Thursday, August 9, 2018

Rosendale biodigester goes up for auction this month, expected to draw fraction of original cost

University of Wisconsin Oshkosh photo
Huge digestion tanks are at the heart of a system designed to turn cow manure into biogas at Rosendale Dairy. 
By Miles Maguire

The UW Oshkosh Foundation is prepared to sell its Rosendale biodigester for just $2.1 million but has scheduled an auction for later this month to see if other offers come forward.

The foundation affiliate that built the biodigester owes $8.5 million to 14 creditors, according to documents filed in Fond du Lac County Circuit Court. The largest creditor is First Business Bank, a Madison-based lender that is owed $7 million. The second largest is the foundation itself, which is owed $1.2 million.

The sale would represent a big loss on the biodigester, which cost at least $6.7 million to build and has also been described as a $10 million project. But a successful auction would mark a critical step in resolving the foundation’s bankruptcy case and possibly mending relations with the university.

“It moves things along,” said Tim Mulloy, the foundation’s chairman of the board. At one point the foundation was criticized for getting involved in a range of real estate projects, but most of those would be off its books after the Rosendale sale.



Only two troubled real estate investments would remain in the foundation’s portfolio, a smaller biogester off Witzel Avenue near the UW Oshkosh campus and the school’s Alumni Welcome and Conference Center. Those facilities “really make sense for the university to have in their asset base long term,” Mulloy said.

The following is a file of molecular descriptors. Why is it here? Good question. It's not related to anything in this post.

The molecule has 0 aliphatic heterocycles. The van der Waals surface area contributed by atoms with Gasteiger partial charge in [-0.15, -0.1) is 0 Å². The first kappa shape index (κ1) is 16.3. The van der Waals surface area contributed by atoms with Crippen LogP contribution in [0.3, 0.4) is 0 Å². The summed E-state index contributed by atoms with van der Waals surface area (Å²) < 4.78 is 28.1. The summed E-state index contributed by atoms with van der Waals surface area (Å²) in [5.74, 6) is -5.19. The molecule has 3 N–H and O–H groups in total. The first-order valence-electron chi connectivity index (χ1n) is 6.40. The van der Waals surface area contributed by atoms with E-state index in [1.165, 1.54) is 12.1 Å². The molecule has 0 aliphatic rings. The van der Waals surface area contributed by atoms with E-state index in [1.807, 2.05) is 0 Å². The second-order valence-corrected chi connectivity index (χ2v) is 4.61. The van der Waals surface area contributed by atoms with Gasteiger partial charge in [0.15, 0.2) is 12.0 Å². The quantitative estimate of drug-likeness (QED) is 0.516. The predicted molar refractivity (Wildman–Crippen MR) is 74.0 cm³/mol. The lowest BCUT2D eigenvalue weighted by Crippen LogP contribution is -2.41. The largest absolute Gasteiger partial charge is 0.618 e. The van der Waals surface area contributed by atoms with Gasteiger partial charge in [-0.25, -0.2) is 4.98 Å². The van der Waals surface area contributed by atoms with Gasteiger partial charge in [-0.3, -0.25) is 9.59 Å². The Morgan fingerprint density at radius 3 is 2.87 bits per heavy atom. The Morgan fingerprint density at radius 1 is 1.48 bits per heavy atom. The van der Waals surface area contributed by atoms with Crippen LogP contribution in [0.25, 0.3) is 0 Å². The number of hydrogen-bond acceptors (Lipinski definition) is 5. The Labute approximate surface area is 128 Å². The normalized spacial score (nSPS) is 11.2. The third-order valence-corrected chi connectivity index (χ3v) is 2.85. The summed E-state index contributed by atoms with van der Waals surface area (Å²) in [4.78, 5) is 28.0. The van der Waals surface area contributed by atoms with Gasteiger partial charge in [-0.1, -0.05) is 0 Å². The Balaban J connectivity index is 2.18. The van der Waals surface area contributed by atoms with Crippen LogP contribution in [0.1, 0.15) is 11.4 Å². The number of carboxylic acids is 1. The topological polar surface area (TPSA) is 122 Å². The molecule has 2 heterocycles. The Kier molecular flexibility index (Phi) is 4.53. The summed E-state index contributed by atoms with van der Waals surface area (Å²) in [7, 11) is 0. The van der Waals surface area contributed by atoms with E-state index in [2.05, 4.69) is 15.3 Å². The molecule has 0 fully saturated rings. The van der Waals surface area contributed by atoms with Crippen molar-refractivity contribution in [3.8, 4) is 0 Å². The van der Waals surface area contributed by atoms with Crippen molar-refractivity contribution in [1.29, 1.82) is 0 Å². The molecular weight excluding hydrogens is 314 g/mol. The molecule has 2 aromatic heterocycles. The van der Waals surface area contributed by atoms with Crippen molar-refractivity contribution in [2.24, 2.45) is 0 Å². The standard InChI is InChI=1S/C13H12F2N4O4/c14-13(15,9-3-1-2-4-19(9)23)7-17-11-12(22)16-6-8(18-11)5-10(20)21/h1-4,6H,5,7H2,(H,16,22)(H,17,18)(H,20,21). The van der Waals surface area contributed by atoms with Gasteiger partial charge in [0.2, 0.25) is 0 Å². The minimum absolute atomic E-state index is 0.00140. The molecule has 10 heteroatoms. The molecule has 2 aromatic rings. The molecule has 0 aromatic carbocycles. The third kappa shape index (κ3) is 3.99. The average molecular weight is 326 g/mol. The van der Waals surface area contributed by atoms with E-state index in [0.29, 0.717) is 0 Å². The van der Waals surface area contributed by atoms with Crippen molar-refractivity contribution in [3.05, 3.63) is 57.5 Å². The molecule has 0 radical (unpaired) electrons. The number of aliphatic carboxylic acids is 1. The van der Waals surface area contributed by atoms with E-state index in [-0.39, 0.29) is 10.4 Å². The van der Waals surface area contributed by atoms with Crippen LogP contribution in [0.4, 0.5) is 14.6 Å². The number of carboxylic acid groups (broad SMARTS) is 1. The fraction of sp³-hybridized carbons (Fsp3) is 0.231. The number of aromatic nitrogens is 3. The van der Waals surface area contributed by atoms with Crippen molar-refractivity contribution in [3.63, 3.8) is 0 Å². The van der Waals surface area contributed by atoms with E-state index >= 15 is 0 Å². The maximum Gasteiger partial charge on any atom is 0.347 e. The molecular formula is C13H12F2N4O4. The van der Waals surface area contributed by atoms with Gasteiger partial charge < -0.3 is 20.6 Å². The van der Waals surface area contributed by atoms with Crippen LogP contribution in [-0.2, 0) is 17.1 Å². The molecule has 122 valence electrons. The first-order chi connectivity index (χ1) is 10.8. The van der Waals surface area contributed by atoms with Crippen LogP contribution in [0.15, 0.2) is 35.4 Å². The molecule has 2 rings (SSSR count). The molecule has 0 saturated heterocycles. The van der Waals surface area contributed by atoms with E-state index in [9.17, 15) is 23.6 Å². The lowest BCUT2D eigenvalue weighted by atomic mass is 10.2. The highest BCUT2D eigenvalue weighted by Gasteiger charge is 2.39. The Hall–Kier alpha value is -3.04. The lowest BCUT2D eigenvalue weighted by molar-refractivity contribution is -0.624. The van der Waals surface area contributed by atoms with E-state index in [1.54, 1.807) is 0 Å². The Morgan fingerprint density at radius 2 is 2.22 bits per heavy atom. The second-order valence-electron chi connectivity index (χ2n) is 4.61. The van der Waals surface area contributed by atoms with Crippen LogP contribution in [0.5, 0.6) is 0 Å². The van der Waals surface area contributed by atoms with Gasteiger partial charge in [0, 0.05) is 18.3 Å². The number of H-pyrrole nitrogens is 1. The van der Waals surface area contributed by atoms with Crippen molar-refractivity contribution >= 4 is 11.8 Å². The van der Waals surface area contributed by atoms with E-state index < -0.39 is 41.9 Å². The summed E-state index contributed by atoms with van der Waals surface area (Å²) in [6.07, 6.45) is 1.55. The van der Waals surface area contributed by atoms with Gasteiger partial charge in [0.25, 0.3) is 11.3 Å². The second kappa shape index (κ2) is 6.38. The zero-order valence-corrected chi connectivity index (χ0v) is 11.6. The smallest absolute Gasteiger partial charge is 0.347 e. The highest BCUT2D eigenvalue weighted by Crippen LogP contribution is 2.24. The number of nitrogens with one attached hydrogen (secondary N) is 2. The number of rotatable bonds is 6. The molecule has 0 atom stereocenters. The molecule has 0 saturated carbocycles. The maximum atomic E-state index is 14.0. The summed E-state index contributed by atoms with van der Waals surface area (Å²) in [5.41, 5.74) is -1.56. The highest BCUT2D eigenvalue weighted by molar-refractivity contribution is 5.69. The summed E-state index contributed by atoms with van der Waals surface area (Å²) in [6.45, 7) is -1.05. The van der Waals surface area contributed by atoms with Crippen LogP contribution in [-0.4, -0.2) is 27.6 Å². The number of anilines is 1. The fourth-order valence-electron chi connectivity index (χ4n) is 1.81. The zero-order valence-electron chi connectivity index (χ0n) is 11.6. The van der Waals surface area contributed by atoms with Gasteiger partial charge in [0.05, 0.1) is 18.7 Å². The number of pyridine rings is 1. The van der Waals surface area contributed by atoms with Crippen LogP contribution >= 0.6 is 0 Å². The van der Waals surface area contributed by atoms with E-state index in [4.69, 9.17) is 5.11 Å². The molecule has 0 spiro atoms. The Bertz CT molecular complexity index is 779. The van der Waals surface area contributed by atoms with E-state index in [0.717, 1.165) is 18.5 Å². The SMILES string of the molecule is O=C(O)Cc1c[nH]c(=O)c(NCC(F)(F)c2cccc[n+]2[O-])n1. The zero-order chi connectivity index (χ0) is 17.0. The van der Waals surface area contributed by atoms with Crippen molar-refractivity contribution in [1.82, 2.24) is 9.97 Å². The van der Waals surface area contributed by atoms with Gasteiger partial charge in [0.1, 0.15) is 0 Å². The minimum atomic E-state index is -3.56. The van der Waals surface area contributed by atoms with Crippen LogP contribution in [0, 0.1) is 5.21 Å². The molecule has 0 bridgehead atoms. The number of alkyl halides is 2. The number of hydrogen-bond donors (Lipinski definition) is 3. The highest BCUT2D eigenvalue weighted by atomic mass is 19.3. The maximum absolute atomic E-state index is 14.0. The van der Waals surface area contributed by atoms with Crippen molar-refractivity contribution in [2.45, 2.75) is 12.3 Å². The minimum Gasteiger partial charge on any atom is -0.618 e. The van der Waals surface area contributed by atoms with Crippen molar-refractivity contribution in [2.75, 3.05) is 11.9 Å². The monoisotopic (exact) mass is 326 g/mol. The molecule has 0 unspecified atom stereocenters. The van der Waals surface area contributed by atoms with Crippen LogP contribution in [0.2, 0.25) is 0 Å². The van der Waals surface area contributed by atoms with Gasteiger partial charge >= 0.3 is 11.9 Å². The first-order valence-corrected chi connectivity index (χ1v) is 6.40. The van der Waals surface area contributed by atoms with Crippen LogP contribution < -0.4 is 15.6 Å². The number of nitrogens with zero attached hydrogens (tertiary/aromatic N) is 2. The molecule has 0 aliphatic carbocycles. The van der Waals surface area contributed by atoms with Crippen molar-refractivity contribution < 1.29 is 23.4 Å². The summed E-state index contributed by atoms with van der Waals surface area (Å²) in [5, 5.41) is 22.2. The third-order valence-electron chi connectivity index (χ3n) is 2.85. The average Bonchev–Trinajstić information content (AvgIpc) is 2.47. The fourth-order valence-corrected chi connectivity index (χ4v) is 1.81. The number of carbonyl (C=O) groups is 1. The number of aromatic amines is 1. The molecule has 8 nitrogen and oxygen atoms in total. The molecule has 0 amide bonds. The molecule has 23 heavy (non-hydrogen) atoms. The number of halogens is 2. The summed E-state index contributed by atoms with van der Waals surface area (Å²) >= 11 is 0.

As previously reported, the foundation has wound up its role in financing the Oshkosh Sports Complex and found a buyer for the historic residence it purchased for use by the UW Oshkosh chancellor. Another investment, in a downtown hotel, has been profitable.

Part of the Rosendale court file is a “stalking horse” bid from a unit of Phibro, a Connecticut-based commodities company that used to be known as Philips Brothers and operated for a time as an arm of finance giant Citigroup.

The Phibro bid, described as $2.1 million in one place and as slightly higher on another page, represents the minimum amount that the foundation would accept for the Rosendale facility. At least one other bidder has expressed an interest in the biodigester. That firm is REV LNG, a Pennsylvania company that specializes in hauling liquid natural gas.

The court filing provides some insight into the financial performance of the Rosendale biodigester. For example one balance sheet entry indicates that retained earnings are a negative $5.8 million, suggesting accumulated losses of that amount since it was officially opened in 2014.

Another entry refers to the “biodigester plant,” which is apparently a reference to the tanks, pumps and pipes that are used to turn cow manure into biogas. These are shown as an asset worth $4.6 million with accumulated depreciation of almost $2.4 million.

The net value of these two figures is roughly $2.3 million, slightly more than the stalking horse bid. 

The auction is scheduled for Aug. 27, but what happens next is not clear. First Business, the main lender, could continue its efforts to recover the balance of its loan by pursuing the foundation in bankruptcy court. 

The foundation, meanwhile, has been arguing that the state of Wisconsin is ultimately responsible for any losses because the biodigester was built on behalf of a state school and with promises that UW Oshkosh would cover any associated bank debt.  The state disagrees, and a federal bankruptcy judge is expected to rule on this dispute later this year.

The biodigester operates at Rosendale Dairy, whose 8,000-plus cows make it the largest milk producing farm in the state.

If Phibro is the successful bidder, it plans to fire all of of the biodigester employees. Most of them would be rehired "on such terms as [Phibro] determines in its sole discretion," a court document states.

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